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Two days later he dropped the bombshell. His mother was ill. He wasn’t in the headspace to be dating right now, but would let me know when things had calmed down.

That was two weeks ago.

Listen to The Undone, Mamamia's podcast for people in their 20s. In this episode, Emily and Lucy speak to Tully Smyth about that time she went on a celebrity dating app. Post continues after audio.

Of course, I understand where he’s coming from. If I were in the same position, I’d have sent the same message. The problem isn’t him, it’s me.

I’ve heard stories of catfishing and always wondered how anyone could ever possibly allow themselves to be so easily manipulated by somebody they hadn’t met. How could you become emotionally invested or vulnerable to the mere idea of a partner? 

Yet here I am, experiencing all the symptoms of heartbreak from a man I saw online and had a couple of sweet but meaningless text exchanges with. A man I have no history with and will likely never hear from again.

This is dating in 2021; the unspoken brutality of dating apps.

When you feel hurt by somebody you’ve had an actual relationship with you’re allocated some grieving time. Friends and family bake lasagnas for you or ply you with alcohol and chick flicks. What’s broken inside is given a chance to heal. 

However, when you are rocked by an online ‘potential’ romance there is no such sympathy given. “It wasn’t real”… “You never met”... “He was probably a loser”. All typical and quite reasonable responses. All thoughts I’ve had myself. Yet the feeling of loss is no less difficult to shake. The interactions were real. The attraction, at least the perceived online attraction, was there. And now he’s not available.

What I’m struggling to work out is whether it’s the loss of this particular man or the feeling of rejection that has me feeling so flat.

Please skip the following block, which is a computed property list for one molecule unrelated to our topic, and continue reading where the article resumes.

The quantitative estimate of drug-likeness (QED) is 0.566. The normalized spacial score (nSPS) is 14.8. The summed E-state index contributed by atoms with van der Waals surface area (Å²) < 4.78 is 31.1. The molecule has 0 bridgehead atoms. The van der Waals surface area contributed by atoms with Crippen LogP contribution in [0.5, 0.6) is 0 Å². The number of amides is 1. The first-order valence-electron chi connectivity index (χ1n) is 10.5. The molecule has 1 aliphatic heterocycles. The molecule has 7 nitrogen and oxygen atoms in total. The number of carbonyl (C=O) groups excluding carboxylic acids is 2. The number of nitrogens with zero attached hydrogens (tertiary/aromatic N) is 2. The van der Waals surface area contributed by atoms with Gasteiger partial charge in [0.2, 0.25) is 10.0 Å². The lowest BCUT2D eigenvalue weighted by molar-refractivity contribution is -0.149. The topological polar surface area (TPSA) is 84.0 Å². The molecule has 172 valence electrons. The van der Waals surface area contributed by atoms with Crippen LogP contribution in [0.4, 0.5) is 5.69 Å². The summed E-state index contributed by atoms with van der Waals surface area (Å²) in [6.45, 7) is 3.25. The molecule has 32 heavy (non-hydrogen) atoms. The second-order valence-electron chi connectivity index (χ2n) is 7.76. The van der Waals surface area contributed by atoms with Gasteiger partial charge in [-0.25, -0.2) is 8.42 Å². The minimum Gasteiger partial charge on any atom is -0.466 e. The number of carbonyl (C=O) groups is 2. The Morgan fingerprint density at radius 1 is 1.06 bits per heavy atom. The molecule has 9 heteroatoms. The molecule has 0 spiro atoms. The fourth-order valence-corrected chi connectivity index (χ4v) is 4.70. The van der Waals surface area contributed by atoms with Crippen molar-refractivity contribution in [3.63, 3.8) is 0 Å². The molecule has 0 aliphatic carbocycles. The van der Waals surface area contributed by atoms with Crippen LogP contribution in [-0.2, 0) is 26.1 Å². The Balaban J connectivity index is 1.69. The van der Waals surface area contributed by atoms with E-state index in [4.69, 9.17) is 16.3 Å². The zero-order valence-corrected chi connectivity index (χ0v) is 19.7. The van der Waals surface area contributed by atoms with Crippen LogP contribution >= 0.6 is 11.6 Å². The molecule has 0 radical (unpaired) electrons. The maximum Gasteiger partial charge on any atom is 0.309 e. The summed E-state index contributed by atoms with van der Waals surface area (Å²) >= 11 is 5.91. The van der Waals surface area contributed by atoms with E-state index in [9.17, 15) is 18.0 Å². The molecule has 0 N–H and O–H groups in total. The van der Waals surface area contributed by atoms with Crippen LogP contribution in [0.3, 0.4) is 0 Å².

With every man who ghosts us comes the dreaded panic that we weren’t good enough. We lost him. All our insecurities rise from the depths of our adolescent core. We start reliving all the times we’ve been told we’re too bossy, too passive, too emotional, too stoic, too controlling, too carefree, too overtly sexual, too frigid, or just not enough. 

Then we start questioning, wondering what we could have done differently. If I’d just worn a sexier outfit, not blurted out how amazing my kids are so quickly, pretended I was impressed that he still plays in cover bands at 45…

No. Stop. Your outfit expressed how you felt in the moment, your kids deserve your gushing praise, and his band is probably some lame attempt to feed his own need for validation.

You are enough. People will come and go, and if it’s meant to be it will happen.

And so I go on. I’m no longer checking my phone every half an hour, or looking to see if his Instagram followers have moved. I’m getting back to living in the moment, appreciating all the things that make my heart smile. Most importantly, I’m trying to remember that I am enough, with or without the attention of a nerdy, sexy tech man.

Feature image: Getty.